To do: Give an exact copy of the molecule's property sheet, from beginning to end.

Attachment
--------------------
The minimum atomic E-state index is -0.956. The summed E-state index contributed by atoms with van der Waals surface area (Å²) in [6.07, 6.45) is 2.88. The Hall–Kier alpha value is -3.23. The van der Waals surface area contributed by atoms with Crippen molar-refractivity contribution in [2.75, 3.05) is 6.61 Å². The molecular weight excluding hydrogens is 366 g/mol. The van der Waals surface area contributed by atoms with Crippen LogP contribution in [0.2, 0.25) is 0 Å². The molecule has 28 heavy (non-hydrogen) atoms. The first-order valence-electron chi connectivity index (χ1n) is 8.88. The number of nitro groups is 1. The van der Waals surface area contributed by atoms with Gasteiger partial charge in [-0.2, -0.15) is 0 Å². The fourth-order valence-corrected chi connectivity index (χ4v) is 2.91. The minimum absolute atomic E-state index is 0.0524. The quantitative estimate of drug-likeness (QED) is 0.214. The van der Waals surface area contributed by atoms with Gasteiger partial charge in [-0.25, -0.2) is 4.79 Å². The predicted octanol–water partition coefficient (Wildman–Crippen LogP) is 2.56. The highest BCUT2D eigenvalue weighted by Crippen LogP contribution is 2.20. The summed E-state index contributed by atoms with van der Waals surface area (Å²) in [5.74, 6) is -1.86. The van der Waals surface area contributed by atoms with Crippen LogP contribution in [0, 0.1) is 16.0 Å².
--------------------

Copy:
The minimum atomic E-state index is -0.956. The summed E-state index contributed by atoms with van der Waals surface area (Å²) in [6.07, 6.45) is 2.88. The Hall–Kier alpha value is -3.23. The van der Waals surface area contributed by atoms with Crippen molar-refractivity contribution in [2.75, 3.05) is 6.61 Å². The molecular weight excluding hydrogens is 366 g/mol. The van der Waals surface area contributed by atoms with Crippen LogP contribution in [0.2, 0.25) is 0 Å². The molecule has 28 heavy (non-hydrogen) atoms. The first-order valence-electron chi connectivity index (χ1n) is 8.88. The number of nitro groups is 1. The van der Waals surface area contributed by atoms with Gasteiger partial charge in [-0.2, -0.15) is 0 Å². The fourth-order valence-corrected chi connectivity index (χ4v) is 2.91. The minimum absolute atomic E-state index is 0.0524. The quantitative estimate of drug-likeness (QED) is 0.214. The van der Waals surface area contributed by atoms with Gasteiger partial charge in [-0.25, -0.2) is 4.79 Å². The predicted octanol–water partition coefficient (Wildman–Crippen LogP) is 2.56. The highest BCUT2D eigenvalue weighted by Crippen LogP contribution is 2.20. The summed E-state index contributed by atoms with van der Waals surface area (Å²) in [5.74, 6) is -1.86. The van der Waals surface area contributed by atoms with Crippen LogP contribution in [0, 0.1) is 16.0 Å².